Can a person’s blood type change over time? For many years, it was considered that the blood type of a person is unchanged. But there are some newly discovered factors. Everyone is born with a certain blood type. This blood type can be AB-positive, O-negative, or something in between. You may think that blood type is an immutable trait that has been owned all your life. Although it is true in one respect, a person’s blood type can actually change. Just as hair color changes over the years, many biological characteristics of humans can change. But it may seem surprising to know that this also applies to blood type. Let’s look at how this phenomenon happened.
How can Blood Type change?
A person’s blood type changes in some cases. Among the reasons for this is, above all, the important role played by cells inside the bones. A-B-O and Rh systems are used when talking about blood groups. Each refers to different antigens on the surface of the red blood cell. A Type A antigen, B Type B antigen, AB type both appear in the blood and there is none in O type.
If it is a positive or negative sign added to blood groups, it refers to a protein called Rh factor. The fact that it is positive indicates that it has a Rh factor, and if it is negative, it is not, what blood characteristics we have are genetically determined. It’s vital in many ways that a person knows what blood type he was born with.
One of the proven factors
A potentially fatal reaction can occur when blood is transferred to a person’s body that is not compatible with their blood type during a procedure such as a transplant. Therefore, if there are any factors that can change the blood type in a person, it is important to understand this. A hematopoietic stem cell transplant is one of the proven cases in which it is known that it can change a person’s blood type: these cells are briefly called HSC, and they are located all over the body, mostly bones.
If it is received from a donor, this donation can change a person’s blood type. The main reason for the change in blood type is this: as soon as HSC settles in your bones, it begins to produce special cells from each other, such as red blood cells.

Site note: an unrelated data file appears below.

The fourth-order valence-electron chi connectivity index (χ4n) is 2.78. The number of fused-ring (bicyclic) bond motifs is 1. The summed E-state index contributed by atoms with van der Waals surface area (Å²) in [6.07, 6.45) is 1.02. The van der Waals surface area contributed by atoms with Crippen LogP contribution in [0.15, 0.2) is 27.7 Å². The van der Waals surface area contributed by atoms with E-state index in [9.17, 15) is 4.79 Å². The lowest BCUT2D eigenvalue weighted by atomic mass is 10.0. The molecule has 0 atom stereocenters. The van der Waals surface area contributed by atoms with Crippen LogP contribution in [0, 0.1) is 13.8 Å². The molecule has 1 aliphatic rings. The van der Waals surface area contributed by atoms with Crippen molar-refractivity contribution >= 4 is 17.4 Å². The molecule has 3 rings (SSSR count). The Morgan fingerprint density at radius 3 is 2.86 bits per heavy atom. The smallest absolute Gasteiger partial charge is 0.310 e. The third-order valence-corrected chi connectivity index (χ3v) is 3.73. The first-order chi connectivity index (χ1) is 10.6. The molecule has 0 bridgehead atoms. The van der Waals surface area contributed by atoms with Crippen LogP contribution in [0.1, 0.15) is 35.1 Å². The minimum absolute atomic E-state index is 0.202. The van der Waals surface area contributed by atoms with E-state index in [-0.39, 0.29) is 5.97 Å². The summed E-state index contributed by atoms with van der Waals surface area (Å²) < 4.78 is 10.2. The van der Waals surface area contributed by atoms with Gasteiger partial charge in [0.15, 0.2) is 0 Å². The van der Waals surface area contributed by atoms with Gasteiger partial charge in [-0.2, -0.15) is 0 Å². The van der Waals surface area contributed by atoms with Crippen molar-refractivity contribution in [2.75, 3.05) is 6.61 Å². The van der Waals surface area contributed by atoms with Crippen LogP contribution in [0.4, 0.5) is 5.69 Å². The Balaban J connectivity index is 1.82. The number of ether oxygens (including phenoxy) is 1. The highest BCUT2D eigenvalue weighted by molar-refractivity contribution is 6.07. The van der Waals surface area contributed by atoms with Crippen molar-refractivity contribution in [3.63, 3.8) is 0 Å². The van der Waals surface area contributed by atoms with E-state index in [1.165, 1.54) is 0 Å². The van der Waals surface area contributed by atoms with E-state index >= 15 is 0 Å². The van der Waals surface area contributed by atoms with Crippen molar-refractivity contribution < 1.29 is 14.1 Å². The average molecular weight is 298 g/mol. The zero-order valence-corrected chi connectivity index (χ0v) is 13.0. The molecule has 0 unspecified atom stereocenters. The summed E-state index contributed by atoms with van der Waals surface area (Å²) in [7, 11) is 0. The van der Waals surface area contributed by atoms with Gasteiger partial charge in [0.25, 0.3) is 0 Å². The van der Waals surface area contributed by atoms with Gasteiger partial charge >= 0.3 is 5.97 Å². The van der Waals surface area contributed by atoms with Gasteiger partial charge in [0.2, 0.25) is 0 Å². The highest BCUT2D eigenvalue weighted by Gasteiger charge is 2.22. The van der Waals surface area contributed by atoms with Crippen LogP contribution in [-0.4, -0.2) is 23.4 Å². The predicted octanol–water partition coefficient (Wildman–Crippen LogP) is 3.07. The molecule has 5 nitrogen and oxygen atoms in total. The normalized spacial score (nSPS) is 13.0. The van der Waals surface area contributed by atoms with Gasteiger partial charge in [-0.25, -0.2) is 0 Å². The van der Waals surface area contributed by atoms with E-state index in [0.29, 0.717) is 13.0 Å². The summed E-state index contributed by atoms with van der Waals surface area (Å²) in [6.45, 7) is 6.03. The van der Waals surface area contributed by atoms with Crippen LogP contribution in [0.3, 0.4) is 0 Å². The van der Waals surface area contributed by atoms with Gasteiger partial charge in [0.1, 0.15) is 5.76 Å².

Bone marrow transplant
Therefore, when you receive a hematopoietic stem cell transplant from someone whose genes belong to a different blood group, your blood type also changes. You may think this is probably the first time you’ve heard of the HSC transfer. But it’s actually quite common. Almost everyone necessarily a HSC bone marrow transplantation. Although its name evokes otherwise, this transplant is not about changing the tissue inside a person’s bone.
It’s more about giving someone new hematopoietic stem cells. The goal is to replace those with cancer. At this point, you may ask the question: Can The Body Attack these incompatible blood cells? For this reason, it is important that the donor has the same blood type as the recipient in HSC transplantation. However, we have a situation where there have been exceptions:
Unlike solid organ transplantation, doctors don’t just look at the A-B-O blood type in this case. Rather, they care that two people have the same type of human leukocyte antigen or HLA. Because when the body understands whether certain cells belong to it, it actually handles clues such as a-B antigens.
But in HSC transplants, these antigens are actually more important than the antigen in the blood cell. Because the stem cell that becomes a red blood cell does not yet have a-B antigens, but there is HLA. In case of mismatch, there are some complications in the transplant, but sometimes it is better to experience a change in blood type than not to have a transplant at all.Complex diseases such as cancer sometimes damage the hematopoietic stem cell or try to completely destroy it. In such cases, a person needs a new one over time. These new cells can be produced from another area of the person’s body. But it can also be taken from a donor.
The fact that a person’s blood type can change offers another glimpse into the admirable system of our bodies. Our bodies are made up of systems too complex to be imitated in the real world. Even understanding something as simple as blood type can have life-saving effects.